Each human face tells a story. Knowing will help you appreciate perceptions of others. I suggest Amazing Face Reading by Mac Fuller. This illustrated book studies faces and provides surprisingly accurate and useful insights. What story does your face project? You should also learn more about what you may be unconsciously saying through body language and expression. I suggest reading or listening to The Power of Body Language by Ex-FBI agent Joe Navarro.
Don’t be blind, but have faith in your case, your lawyer and the judicial system. You become what you think: Be positive, genuine and trusting and the decision maker will reciprocate. Don’t change who you are. Instead, act and present yourself in a way most people favor. How?
a. Be one of them;
Be the person who helps the vulnerable and downtrodden. Deciders will more likely help you when the “shoe is on the other foot.” Nurses, teachers, firemen, charitable volunteers, police officers, counselors and others in “helping professions” generally enjoy more generous awards for this reason.
Decision makers see value in fairly compensating integral members of the community. Jurors, in particular, instinctively protect their own— especially vulnerable community members such as children and respected elders. On the other hand, convicted felons, professional victims, complainers, the entitled, privileged and bullies are perceived as societal outsiders not deserving of significant compensation.
b. Act injured;
You can drastically increase the value of your claim by promptly seeking treatment, testing and counseling from experts who can independently collaborate and document what you are experiencing in real time.
A reasonable seriously injured person:
- Accepts ambulance rides;
• Seeks treatment by medical doctors as soon as possible;
• Promptly informs treating medical providers of each injured body part;
• Follows advise for follow up care;
• Seeks out a medical specialists when appropriate;
• Seeks treatment for each injury;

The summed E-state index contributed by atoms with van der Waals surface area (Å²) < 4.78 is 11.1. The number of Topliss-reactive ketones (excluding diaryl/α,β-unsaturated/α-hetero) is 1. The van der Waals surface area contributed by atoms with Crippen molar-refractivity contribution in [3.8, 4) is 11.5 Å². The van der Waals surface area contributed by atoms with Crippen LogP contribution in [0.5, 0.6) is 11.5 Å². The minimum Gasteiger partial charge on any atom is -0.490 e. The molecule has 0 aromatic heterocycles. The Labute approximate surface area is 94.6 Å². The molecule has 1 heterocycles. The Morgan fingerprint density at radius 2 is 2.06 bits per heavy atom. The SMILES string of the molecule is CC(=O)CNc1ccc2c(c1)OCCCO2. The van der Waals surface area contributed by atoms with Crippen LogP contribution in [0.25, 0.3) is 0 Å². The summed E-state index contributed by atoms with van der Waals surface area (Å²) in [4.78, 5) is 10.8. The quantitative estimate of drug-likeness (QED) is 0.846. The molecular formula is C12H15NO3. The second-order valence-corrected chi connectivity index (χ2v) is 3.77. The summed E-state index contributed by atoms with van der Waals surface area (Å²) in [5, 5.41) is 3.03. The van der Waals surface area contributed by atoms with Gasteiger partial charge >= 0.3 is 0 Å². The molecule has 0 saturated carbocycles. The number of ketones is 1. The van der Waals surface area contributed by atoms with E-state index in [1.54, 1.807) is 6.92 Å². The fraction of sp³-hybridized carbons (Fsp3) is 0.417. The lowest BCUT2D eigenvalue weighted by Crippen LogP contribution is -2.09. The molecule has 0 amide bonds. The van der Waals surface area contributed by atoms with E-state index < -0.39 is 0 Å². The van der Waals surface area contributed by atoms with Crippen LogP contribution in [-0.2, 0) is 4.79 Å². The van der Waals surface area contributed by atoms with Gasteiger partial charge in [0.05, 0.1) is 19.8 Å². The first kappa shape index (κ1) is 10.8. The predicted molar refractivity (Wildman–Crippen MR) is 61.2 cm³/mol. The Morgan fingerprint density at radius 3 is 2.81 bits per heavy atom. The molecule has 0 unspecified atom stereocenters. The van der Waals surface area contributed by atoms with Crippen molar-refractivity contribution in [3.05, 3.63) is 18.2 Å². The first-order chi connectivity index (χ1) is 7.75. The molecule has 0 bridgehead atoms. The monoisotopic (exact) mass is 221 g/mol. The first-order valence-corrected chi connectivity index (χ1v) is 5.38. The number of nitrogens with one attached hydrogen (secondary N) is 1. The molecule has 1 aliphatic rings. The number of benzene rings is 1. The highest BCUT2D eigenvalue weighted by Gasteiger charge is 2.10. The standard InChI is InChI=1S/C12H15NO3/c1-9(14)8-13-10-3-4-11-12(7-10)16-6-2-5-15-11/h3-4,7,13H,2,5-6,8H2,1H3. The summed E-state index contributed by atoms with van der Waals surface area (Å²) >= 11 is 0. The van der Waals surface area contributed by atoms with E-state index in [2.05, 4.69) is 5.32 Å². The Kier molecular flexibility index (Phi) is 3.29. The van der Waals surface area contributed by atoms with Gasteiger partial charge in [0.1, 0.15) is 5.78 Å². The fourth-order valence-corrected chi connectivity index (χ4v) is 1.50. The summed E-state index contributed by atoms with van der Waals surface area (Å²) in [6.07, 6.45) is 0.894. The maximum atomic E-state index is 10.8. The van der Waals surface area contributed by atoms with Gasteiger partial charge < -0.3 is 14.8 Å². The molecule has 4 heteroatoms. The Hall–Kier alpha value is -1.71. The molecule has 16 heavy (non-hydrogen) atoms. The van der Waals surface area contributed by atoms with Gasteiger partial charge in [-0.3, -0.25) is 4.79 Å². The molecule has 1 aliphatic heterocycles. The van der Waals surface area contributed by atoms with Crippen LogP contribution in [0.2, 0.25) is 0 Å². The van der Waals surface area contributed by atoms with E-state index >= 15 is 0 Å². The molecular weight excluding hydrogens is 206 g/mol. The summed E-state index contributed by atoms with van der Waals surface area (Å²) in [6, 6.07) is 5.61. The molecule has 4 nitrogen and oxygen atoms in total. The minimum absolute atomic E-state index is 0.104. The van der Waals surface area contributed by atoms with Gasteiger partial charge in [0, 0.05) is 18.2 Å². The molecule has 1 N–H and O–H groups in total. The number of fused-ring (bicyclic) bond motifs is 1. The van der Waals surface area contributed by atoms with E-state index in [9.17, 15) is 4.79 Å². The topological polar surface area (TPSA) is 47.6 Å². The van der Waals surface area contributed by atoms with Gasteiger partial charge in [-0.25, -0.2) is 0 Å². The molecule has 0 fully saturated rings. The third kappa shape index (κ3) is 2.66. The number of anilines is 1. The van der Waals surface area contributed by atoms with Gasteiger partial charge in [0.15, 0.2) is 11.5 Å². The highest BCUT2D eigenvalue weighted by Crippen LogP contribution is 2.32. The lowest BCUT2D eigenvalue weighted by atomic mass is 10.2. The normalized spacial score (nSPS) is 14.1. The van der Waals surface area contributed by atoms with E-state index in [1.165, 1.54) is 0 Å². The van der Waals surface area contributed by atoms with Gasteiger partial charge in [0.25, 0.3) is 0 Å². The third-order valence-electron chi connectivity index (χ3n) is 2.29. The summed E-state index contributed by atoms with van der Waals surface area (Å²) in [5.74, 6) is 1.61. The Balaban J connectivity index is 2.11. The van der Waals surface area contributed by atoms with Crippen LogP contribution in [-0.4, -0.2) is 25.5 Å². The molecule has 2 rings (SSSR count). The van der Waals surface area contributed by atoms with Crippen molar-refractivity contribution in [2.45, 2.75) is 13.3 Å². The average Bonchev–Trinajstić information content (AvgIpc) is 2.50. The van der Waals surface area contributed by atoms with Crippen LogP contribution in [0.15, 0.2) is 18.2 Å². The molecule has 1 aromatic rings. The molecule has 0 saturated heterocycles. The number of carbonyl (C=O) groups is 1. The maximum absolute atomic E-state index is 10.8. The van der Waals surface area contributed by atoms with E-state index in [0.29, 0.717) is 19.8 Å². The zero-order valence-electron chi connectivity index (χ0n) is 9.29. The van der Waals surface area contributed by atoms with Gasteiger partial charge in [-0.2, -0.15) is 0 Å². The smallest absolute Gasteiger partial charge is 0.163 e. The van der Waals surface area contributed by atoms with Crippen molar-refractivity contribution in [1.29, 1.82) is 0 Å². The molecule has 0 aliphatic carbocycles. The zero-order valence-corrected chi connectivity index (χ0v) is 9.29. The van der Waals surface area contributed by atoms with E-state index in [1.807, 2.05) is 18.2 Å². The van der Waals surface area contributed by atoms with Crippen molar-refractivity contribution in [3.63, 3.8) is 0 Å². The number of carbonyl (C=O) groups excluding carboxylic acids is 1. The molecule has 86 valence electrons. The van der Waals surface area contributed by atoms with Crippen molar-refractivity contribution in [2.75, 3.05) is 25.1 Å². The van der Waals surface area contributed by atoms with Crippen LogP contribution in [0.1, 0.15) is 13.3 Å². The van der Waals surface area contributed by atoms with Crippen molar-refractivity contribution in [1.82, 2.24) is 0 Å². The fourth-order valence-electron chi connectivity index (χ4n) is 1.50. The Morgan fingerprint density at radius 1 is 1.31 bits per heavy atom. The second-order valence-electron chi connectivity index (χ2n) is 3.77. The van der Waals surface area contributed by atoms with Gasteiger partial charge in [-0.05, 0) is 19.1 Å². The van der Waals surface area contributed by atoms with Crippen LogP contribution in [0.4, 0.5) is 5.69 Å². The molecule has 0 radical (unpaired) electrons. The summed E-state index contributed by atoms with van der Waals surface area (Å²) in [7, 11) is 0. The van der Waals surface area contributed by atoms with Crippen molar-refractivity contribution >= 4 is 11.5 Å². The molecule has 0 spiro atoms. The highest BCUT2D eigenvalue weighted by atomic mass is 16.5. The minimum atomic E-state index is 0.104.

• Actively participates in recommended therapies; and,
• Is authorized time off work or school by his or her primary care doctor
A reasonable seriously injured person does not:
- Go on vacation after significant injury;
• Regularly post on social media;
• Work or attend school if unable;
• Drink alcohol;
• Smoke cigarettes;
• Engage in vigorous activity;
• Ride in the rodeo, ski, snowboard, motocross etc… or,
• Go “out on the town”
c. Look injured; and,
Obvious injuries usually yield more than injuries requiring explaining. Explanations diffuse perception of injury severity. Explanations of one’s own injury can be perceived as complaining. Expert injury explanations are sometimes dismissed as too complicated or inconsistent with the decision maker’s own experiences.
d. Be calm & focused
Your cogent, credible and prepared testimony increases probability of a favorable settlement or good result at trial. Like Goldilocks’ porridge, your testimony should be “just the right temperature” for the case presented.
Maintain good eye contact with the questioner. Listen carefully, pause, think…then answer. Let body language demonstrate confidence tempered by respect. Think of your deposition is a dress rehearsal for trial.
d. Present well online
For purposes of claim effective resolution, the cyber you can be more important than the real you. Insurance companies, lawyers– even jurors and judges regularly research personal injury plaintiffs online. How we think others perceive online posts and profiles is never the same as how others do. Pare down, edit and shape your online presence with consideration of the opinions of other diverse friends with consideration of the issues in your particular case.
Never discuss your injury in a social media forum. Should your matter proceed to litigation, lawyers will wield subpoena power. Assume anything you say online will be discovered.